What is flooded rice?
Flooded rice systems, a type of paddy rice, are irrigated, rainfed, or deep-water rice production systems with a growing cycle of approximately 105-150 days, depending on the variety. Flooded rice is cultivated for up to two or three seasons each year. Flooding rice fields improves the growth of most varieties, reduces vulnerability to uneven rainfall, and produces higher yields relative to dry soils by reducing pests and weeds. Over 90% of the world’s rice is produced in Asia (Fig. 1) by countries such as China, India, Indonesia, Bangladesh, Vietnam, Thailand, Myanmar, and Japan, and the majority of this production is flooded rice.
The water regimes in flooded rice fields are diverse, but can be narrowed to four types: (i) permanent flooding, (ii) shortened flooding, (iii) intermittent flooding, and (iv) periodic moistening. Water regimes are determined by the environment (through climate and natural flooding) and by humans (through water management). Environmental or natural flooding is determined by the biophysical environment (e.g., extreme rainfall during the monsoon season). Human-induced flooding is either determined by farmers who choose how much and how long to flood, or by existing collective irrigation structures that determine flooding periods (e.g., the government opens one levy and all farmers’ fields are flooded with no individual control). These influences sometimes vary even by season.
Flooded rice systems can include, and be affected by, nutrient management, water management, agroforestry, open burning, livestock, and energy use for irrigation or processing. Land-use change may occur to expand flooded rice areas. Food loss and waste (FLW) and rice straw recycling are other elements relevant to GHG emissions management.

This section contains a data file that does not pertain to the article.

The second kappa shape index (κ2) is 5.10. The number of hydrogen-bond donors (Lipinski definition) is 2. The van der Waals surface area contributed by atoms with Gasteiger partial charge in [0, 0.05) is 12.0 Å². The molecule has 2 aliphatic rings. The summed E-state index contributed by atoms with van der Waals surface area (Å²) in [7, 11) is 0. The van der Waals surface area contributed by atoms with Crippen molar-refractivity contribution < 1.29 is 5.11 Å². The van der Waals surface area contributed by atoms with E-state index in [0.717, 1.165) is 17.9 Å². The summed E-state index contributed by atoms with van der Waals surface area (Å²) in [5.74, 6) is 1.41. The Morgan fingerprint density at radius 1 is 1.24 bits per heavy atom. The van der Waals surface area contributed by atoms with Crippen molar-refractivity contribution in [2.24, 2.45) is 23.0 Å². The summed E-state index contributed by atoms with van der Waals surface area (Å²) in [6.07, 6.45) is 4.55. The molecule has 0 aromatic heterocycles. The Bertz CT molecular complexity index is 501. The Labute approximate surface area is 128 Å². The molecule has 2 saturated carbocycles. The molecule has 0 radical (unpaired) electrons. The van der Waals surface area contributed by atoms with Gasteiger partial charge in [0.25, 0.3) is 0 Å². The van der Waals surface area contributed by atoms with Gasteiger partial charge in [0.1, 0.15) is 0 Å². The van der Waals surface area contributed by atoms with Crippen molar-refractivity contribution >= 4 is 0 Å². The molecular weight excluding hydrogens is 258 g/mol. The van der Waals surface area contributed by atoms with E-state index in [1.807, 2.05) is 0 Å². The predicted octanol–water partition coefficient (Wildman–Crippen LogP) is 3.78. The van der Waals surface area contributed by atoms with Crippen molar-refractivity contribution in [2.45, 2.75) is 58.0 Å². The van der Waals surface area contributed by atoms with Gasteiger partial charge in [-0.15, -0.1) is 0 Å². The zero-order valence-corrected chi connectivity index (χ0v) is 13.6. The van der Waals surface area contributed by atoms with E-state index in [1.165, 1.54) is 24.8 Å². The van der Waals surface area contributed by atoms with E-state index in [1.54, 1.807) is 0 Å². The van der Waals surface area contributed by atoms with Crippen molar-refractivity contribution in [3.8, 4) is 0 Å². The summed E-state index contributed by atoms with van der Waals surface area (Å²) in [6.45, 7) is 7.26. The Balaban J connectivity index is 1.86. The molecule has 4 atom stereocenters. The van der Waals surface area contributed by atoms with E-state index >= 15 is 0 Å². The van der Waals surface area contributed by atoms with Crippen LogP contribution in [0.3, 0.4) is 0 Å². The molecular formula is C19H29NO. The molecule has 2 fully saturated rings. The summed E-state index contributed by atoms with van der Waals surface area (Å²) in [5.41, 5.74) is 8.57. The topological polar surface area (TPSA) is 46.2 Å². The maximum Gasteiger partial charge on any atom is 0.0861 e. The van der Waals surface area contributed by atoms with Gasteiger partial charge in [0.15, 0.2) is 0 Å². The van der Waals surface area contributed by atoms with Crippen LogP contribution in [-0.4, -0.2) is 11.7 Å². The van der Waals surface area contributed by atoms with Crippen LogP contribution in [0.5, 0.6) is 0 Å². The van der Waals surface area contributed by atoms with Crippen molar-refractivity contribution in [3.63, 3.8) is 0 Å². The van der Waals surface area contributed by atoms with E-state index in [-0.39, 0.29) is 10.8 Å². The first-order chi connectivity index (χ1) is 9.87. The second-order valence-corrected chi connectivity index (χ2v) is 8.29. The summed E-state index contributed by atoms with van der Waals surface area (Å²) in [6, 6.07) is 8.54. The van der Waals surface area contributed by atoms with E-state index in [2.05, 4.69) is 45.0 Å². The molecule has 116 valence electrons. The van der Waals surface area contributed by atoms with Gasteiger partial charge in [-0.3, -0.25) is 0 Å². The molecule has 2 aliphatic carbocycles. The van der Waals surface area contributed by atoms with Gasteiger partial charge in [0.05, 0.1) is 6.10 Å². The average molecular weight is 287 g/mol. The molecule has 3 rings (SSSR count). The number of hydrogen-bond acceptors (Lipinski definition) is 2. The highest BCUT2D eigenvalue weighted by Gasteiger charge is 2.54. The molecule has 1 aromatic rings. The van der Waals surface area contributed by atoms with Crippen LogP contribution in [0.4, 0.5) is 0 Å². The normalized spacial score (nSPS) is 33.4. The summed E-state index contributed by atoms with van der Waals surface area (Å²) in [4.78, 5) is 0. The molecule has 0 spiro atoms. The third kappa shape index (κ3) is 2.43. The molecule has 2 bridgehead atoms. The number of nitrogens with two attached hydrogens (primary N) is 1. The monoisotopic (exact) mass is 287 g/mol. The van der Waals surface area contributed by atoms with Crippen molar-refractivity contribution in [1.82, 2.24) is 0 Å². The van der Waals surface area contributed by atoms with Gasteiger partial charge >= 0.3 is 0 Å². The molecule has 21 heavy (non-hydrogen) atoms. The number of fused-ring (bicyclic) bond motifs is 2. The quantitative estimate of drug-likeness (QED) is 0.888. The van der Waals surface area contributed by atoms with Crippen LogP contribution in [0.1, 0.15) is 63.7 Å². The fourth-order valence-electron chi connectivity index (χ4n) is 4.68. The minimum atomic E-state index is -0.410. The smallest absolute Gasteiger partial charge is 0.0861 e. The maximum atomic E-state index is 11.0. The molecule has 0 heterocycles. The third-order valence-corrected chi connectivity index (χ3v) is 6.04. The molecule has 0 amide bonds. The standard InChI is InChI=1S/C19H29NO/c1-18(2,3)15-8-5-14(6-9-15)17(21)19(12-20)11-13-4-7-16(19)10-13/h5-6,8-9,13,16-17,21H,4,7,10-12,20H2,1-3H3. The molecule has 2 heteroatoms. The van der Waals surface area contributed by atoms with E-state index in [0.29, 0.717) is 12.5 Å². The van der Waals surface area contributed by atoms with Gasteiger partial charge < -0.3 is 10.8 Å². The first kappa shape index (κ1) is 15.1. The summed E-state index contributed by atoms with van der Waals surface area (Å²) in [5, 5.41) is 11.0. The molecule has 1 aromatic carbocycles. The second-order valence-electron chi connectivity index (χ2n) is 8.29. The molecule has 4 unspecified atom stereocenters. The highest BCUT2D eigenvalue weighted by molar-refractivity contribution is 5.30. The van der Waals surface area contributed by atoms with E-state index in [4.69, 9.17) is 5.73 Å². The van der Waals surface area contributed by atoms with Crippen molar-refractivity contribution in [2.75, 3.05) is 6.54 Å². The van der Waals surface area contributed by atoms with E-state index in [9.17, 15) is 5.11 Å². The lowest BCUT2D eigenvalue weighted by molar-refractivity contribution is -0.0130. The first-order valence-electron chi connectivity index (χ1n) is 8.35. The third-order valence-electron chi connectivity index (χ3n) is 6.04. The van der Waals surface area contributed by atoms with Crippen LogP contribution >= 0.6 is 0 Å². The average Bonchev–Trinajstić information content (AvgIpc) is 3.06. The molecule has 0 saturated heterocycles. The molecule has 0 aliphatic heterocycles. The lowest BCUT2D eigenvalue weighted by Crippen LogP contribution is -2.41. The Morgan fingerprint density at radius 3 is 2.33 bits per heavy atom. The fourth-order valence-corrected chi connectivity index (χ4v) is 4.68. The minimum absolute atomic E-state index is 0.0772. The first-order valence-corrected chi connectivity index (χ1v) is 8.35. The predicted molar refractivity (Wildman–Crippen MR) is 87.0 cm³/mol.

Contributions to emissions
Flooded rice systems emit significant amounts of methane (CH4). Although estimates vary and have high uncertainty, flooded rice produces approximately 493-723 Mt CO2e yr-1, about 9-11% of anthropogenic emissions in the agriculture sector globally. Although, independent analyses suggest that emissions from flooded rice may be at the lower end of the estimated range. Emissions in non-Annex I countries represented more than 95% of the total, in direct relation to shares of cultivated paddy rice area (Fig. 1). Emissions are sustained only under flooded conditions.
Emission intensities, or emissions on a per-product basis (e.g., Mg CO2e per kg of grain), for flooded rice varies by region. Emission intensities for flooded rice are lowest in Oceania and Asia (0.78 and 0.89 kg CO2e kg product-1, respectively) and highest in Europe (3.2 kg CO2e kg product-1).